Hunter Milroy

What you see before you is a tidal object. This structure/object consists of two tanks that exchange water back and forth to lift and lower a clear plexiglass vessel to meet the two hanging rocks. As the water rises and the glass begins to float. It slowly meets the rocks and they become enveloped in the water. The lifting and lowering of this vessel (meant to represent water itself) is synched to the movement of the tides. When the tide has crept to its furthest reach on the shores, the vessel is at its highest point and the rocks deeply engaged with its fluid counterpart. When the tide pulls back to reveal the furthest reaches of the beach. The vessel hides low in its housing and the rocks fade from their wet black provided by the water.


We may live our lives in rooms. Big and small, high atop other rooms, or down below more rooms. Rooms to get from one room to the next room. Rooms to chat. rooms for eating, rooms for sleep, and rooms for whatever else we see fit.

Rooms are nice. Rooms are useful

But there is one giant room, beyond our windows and doors, and it’s got a lot of stuff going on. Stuff that stops me when I’m walking from my house room to my schoolroom. Stuff that I think is important. I like what happens in that room.

This is where I started my year.

I set out to blur the line between inside and out. Simply via proximity, work on subconscious relationship building between humans and nature. By pulling animate activities like the sunrise and set, cloud movement, rainfall, and tides through our walls, we can feel less removed. These displays of life, actions of the everyday not too dissimilar from our own are things to behold in their own right. By bringing them inside we can get to know the rhythm and animacy of the environment.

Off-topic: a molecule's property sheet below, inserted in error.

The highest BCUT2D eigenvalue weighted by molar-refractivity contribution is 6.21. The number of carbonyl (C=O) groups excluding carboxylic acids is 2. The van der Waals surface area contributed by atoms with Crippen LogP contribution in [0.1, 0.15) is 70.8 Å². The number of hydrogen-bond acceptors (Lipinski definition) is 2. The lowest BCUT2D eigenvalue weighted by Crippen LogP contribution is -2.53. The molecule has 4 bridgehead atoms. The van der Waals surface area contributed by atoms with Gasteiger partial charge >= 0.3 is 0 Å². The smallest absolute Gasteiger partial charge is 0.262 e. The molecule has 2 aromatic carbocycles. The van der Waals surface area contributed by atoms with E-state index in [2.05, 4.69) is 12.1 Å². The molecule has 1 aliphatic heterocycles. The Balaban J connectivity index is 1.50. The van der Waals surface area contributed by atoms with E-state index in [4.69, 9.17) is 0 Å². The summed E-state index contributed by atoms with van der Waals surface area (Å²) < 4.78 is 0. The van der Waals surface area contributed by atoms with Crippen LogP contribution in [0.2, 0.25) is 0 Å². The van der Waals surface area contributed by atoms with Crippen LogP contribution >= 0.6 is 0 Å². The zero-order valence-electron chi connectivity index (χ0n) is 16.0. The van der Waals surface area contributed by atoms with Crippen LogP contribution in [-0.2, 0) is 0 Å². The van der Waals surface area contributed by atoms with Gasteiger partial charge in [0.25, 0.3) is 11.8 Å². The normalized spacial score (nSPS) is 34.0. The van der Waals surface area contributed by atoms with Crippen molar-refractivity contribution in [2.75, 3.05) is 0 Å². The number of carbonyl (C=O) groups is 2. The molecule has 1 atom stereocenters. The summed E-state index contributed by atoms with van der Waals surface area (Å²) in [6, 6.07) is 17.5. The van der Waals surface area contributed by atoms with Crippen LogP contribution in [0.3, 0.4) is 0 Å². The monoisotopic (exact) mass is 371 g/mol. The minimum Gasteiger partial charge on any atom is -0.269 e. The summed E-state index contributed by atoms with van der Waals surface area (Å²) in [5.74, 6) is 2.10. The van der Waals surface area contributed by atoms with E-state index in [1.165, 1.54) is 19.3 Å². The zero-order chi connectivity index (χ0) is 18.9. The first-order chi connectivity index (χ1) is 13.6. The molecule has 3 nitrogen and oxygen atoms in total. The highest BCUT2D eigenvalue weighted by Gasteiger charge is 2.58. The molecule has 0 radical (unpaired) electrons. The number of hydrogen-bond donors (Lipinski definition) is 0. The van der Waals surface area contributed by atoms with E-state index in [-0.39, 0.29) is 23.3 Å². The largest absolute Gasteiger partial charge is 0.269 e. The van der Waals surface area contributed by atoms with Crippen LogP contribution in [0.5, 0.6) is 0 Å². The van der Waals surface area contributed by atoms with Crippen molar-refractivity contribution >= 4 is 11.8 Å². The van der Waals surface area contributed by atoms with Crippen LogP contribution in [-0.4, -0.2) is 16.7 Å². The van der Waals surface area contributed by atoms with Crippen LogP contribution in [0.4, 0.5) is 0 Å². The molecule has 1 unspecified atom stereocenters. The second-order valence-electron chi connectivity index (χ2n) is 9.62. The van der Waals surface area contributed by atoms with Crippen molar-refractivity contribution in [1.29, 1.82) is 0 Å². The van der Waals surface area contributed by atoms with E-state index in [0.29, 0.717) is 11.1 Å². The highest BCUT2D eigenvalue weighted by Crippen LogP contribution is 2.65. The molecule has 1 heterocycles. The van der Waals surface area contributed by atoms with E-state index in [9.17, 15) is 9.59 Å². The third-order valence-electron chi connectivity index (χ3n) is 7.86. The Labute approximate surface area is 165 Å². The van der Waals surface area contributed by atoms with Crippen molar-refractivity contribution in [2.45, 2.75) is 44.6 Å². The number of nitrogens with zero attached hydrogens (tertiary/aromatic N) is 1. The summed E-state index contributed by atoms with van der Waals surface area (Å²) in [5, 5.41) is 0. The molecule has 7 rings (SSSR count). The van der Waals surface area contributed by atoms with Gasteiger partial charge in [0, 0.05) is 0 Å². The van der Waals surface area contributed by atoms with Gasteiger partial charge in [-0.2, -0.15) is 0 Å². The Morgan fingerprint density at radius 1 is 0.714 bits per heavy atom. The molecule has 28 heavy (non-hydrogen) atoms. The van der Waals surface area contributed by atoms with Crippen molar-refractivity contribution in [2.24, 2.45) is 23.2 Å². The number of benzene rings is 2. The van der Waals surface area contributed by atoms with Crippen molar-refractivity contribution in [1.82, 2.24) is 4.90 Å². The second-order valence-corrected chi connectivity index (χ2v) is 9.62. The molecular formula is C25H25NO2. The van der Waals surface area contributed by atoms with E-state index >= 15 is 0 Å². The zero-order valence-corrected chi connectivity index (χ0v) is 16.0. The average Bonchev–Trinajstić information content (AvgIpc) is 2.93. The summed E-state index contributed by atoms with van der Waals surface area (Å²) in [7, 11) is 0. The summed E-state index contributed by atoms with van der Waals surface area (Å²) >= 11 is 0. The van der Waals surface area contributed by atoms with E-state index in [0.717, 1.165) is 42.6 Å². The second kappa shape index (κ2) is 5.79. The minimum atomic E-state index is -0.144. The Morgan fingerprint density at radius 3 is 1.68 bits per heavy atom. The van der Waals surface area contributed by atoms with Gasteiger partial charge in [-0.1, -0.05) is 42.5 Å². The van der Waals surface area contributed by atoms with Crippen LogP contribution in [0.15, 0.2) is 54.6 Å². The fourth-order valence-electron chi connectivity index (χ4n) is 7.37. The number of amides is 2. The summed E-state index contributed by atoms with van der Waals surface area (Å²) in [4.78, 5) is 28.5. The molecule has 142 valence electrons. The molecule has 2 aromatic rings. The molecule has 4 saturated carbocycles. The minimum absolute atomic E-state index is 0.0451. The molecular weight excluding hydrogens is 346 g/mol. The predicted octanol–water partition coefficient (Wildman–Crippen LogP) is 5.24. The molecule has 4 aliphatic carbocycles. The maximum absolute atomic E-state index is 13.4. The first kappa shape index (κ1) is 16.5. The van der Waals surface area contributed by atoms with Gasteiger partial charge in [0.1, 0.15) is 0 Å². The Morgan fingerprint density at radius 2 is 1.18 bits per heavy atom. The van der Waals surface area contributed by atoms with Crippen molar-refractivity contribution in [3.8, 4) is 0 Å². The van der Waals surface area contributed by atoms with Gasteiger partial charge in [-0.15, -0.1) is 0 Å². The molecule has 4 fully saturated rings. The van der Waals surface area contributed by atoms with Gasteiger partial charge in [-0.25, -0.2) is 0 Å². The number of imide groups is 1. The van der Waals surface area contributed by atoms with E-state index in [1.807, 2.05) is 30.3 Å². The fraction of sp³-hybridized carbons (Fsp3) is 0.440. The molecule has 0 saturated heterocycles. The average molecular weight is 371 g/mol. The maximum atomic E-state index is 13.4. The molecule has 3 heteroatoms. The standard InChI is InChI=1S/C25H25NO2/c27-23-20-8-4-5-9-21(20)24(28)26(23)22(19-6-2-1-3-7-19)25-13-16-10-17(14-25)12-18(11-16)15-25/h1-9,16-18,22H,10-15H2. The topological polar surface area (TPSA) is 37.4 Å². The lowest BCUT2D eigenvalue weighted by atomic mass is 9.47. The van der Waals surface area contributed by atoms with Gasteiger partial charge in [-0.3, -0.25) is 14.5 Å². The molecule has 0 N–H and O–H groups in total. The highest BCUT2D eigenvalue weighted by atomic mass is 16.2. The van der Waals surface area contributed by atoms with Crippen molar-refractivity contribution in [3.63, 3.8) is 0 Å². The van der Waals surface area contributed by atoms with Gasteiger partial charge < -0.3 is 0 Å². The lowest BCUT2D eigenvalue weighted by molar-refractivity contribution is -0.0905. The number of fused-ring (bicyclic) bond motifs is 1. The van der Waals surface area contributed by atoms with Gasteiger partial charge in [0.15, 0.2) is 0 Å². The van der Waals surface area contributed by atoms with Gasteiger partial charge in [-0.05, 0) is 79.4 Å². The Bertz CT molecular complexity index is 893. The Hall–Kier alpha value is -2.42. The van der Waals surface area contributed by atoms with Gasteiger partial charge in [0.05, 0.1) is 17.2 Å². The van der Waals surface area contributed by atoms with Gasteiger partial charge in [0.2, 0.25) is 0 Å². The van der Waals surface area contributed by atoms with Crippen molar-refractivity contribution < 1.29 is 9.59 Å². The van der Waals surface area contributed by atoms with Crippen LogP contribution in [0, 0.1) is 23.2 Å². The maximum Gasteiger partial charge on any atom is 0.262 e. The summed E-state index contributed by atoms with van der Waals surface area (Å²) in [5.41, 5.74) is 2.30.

INSIDE is more than this tidal object I have created. This tidal object is a physical manifestation of my exploration and a megaphone for the ethos of INSIDE. 

Just because we have built a society that requires things to be done inside and we need spaces to protect us from the rain, snow, and wind, does not mean that we need to shut those things out.

We have some so far since the dawn of the human-built environment yet little our attitude has changed. With the abilities and knowledge we have gained, there remains no excuse. The time for concrete boxes and sterile towers has come and gone.

Hunter Milroy

Hunter Milroy was born and raised on treaty 13 territory, splitting time between the city of Toronto and the wilderness of the Kawartha Lakes. This is where both his creativity and insanity were fostered.
Now he is concerned with blurring the boundaries between Design and Architecture, Child and Adult, Engineer and Fabricator, Pragmatic and Frivolous.

Recently exploring the area of spacial intervention and how the built shells that contain our everyday lives can have such a profound effect on the way we treat (emotionally and physically) our environment. Are our surroundings a partner in the tick forward of every day, or simply a canvas for our constant revisions?

Hunter continues to push the boundaries of his capabilities and loves few things more than a crazy idea. He is grateful for his bountiful life he is able to live on the unseeded and ancestral territories of the Musqueam Squamish and Tsleil-waututh peoples.

He leaves you with this:
“On spaceship planet earth, there are no passengers. We are all crew.” – Marshall McLuhan.

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